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5 Ways to Celebrate Indigenous Peoples’ Day This Year

Photo: Courtesy of Andrew James

What began as an alternative celebration to Columbus Day, has since become a day to reckon with the U.S.’s relationship with Native peoples.

Indigenous Peoples’ Day was first instituted as a holiday in Berkley California in 1992, but only began to catch on in 2014 when many other cities and states began to adopt it after years of protest. What began as an alternative celebration to Columbus Day, has since become a day to reckon with the United States’ sordid relationship with Native peoples.

Part of that reckoning must be truthfully acknowledging the past, beginning with the mythology that Christopher Columbus “discovered” America. Countless children have been inundated with this falsehood, along with countless others. Teaching for Change, a Washington-based national education organization, and the National Museum of the American Indian at the Smithsonian works with K-12 teachers and students in sessions to combat these harmful mistruths, largely through the museum’s online platform Native Knowledge 360°. Last year, the museum hosted an online version of their Indigenous Peoples’ Curriculum Days and Teach-Ins.

These are just a few examples of the small, but necessary steps being taken to untangle the myths surrounding Columbus and the Native peoples. But as we reckon with the past, we must also look to the present and our future. There are plenty of other ways to celebrate Indigenous Peoples’ Day; doing so honors their livelihood and traditions. Here’s a few ways you can celebrate this year:

1. Learn whose land you’re living on

Celebrating Indigenous Peoples’ Day starts with acknowledging the land you’re living on was taken from the Native peoples. Confused on how to do that? It’s actually quite simple. Native Land Digital has a map and Territory Acknowledgment Guide that allow you to enter in your address, or just click around to see the territories by location. There’s even a mobile app that’s compatible with iOS and Android.

2. Make a donation

Money talks, and a generous donation from you can help amplify the work being done by Indigenous peoples around the world. Below are a few organizations you can throw your support behind:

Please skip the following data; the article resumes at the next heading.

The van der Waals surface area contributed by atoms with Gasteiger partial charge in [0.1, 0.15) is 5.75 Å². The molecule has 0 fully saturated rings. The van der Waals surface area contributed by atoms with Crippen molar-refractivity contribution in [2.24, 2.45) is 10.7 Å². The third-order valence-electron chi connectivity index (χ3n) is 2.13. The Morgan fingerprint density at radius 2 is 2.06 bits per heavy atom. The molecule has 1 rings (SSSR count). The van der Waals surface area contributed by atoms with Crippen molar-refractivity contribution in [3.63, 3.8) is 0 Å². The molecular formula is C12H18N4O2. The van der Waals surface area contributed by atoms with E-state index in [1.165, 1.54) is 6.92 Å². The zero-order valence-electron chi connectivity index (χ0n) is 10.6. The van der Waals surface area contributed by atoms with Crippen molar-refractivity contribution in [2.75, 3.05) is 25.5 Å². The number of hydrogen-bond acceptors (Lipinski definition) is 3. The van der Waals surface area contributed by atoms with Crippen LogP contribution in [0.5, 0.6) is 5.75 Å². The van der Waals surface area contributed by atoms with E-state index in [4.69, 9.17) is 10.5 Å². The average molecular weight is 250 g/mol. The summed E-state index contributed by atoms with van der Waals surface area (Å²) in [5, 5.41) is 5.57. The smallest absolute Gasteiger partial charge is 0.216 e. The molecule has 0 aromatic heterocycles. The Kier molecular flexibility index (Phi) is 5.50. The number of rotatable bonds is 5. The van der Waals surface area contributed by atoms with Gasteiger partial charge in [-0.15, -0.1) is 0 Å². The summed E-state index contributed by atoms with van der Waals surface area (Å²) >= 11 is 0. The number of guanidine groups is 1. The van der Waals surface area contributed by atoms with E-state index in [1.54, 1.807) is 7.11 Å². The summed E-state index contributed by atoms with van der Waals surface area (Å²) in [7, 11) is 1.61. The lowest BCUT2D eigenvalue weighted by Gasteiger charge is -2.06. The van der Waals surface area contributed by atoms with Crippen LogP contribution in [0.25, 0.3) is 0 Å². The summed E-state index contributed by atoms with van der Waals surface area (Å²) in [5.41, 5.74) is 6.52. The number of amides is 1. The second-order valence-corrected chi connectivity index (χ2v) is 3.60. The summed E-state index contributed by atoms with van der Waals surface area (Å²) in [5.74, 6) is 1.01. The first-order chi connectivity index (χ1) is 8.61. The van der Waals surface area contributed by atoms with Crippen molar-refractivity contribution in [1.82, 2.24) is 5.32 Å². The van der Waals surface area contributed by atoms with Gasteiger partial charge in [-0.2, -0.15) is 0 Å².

• Cultural Survival: For more than 47 years, Cultural Survival has supported grassroots Indigenous community movements, media producers, community radio as well as host annual celebrations of Indigenous art and music from around the world.
  • Native American Rights Fund (NARF): The Native American Rights Fund is working to create a world where Native Americans have access to protected resources and life ways as well as one where tribes are able to manage their own affairs. The United States has made many broken promises to sovereign tribes, and it’s time those promises are upheld.
  • Native Wellness Institute: The institute provides essential resources to the Native community as they not only reckon with the trauma of the past, but keep the teachings and traditions of their ancestors alive for generations to come.
  • First Nations COVID-19 Emergency Response Fund: The Native community has been one of the hardest hit by the pandemic, thanks to food and water shortages. A donation allows the Response Fund to assist the tribal programs and nonprofit organizations that need it most.

3. Sign the petition to revoke Columbus Day’s federal holiday status

Even though many have taken to recognizing Indigenous Peoples’ Day, Columbus Day maintains its federal holiday status. Sign this petition and urge Congress to take action. Doing so won’t fully correct the crimes of the past, but it’s an easy step to take in reckoning with the white-washed past.

4. Attend an In-Person or Virtual Event

There are many events, both in-person and virtual, you can attend this year to celebrate Indigenous Peoples’ Day. New York City is hosting a two-day celebration on October 10th and October 11th, including performances, music, public speakers and more.

You can also register (for free) for the Smithsonian’s virtual Youth in Action panel, which outlines ways Black-Indigenous activists are working within their communities to advance change and social justice. If you can’t make it, the panel will be available on-demand after it takes place. You can find similar panels at other libraries and museums as well.

5. Continue to educate yourself and your loved ones

The work being done to support Indigenous communities shouldn’t be limited to one day out of the year; it should be ongoing. American Indians in Children’s Literature has put together this list of books for all ages that covers a wide variety of topics.

VisionMaker has also prepared this list of educational films that talk about everything from Columbus Days’ problematic history to the challenges currently facing Native communities.

You can also listen to this radio broadcast about the history of the Wampanoag Peoples, who were violent removed from what we now recognize as southeastern Massachusetts after living on the land for more than 12,000 years.

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